🔥 Another Food Plant Fire 🔥
Plus 3 red flags that America's food supply could face future struggles
Over the weekend, a food processing plant in Chesapeake was hit by fire.
From The Republic Brief: ““Chesapeake firefighters battled an industrial fire this evening at Perdue Farms in the South Norfolk area. Plant operators reported a fire in large soybean processing tank. Firefighters climbed multiple flights of stairs with hose and equipment to access the standpipe system. Water was applied and the fire brought under control in approximately one hour. Much work left here to overhaul and dump product from the tank. Solid work tonight by all involved. Special thanks to Company 8 from Norfolk Fire & Rescue.” the Chesapeake Fire Department said on Saturday.”
These food processing plant fires continue to be ignored by mainstream news outlets.
Is it just a coincidence that 22 food processing plants or headquarters were damaged or destroyed in only one week’s time?
What are the odds?
Meanwhile, there are other troubling news reports related to food production and distribution:
Those 3 Red Flags Mentioned in the Subtitle
“For the first time ever, farmers the world over — all at the same time — are testing the limits of how little chemical fertilizer they can apply without devastating their yields come harvest time. Early predictions are bleak.”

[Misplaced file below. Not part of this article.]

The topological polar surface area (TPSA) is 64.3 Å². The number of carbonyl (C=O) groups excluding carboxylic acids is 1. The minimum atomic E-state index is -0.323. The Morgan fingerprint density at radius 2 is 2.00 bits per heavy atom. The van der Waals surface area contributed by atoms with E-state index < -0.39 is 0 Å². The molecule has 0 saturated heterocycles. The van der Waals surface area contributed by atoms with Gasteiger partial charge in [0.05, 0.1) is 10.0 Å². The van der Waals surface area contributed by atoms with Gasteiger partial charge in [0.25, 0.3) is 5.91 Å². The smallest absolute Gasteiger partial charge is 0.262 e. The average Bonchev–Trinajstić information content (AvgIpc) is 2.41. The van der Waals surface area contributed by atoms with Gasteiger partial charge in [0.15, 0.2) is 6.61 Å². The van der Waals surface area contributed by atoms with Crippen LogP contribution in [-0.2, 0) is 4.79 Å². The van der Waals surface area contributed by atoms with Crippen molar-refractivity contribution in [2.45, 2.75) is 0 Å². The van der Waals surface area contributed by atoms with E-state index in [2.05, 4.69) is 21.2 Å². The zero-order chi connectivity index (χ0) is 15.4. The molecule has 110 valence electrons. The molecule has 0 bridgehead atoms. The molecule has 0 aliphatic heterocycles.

“For the billions of people around the world who don’t work in agriculture, the global shortage of affordable fertilizer likely reads like a distant problem. In truth, it will leave no household unscathed. In even the least-disruptive scenario, soaring prices for synthetic nutrients will result in lower crop yields and higher grocery-store prices for everything from milk to beef to packaged foods for months or even years to come across the developed world. And in developing economies already facing high levels of food insecurity? Lower fertilizer use risks engendering malnutrition, political unrest and, ultimately, the otherwise avoidable loss of human life.”
“Human urine may seem like a crude way of fertilizing plants in the era of industrial agriculture, but as researchers look for ways to reduce reliance on chemicals and cut environmental pollution, some are growing increasingly interested in the potential of pee.”
“Organic and free-range chickens have been thrown into lockdown. Egg-laying hens that normally have access to the outdoors can no longer roam as freely or feel the sun on their beaks as some U.S. and European farmers temporarily keep flocks inside during lethal outbreaks of bird flu, according to egg producers and industry representatives.”
“The switch comes as a surprise to shoppers already shelling out more money for eggs due to cullings of infected flocks. Consumers pay extra for specialty eggs, thinking they come from hens that can venture out of barns.”
“U.S. watchdogs say retailers and egg companies must do a better job informing customers that hens are kept inside, as shoppers track their spending amid record global food inflation. Keeping birds inside is safest for now, according to government officials, because a single case of bird flu results in entire flocks being culled.”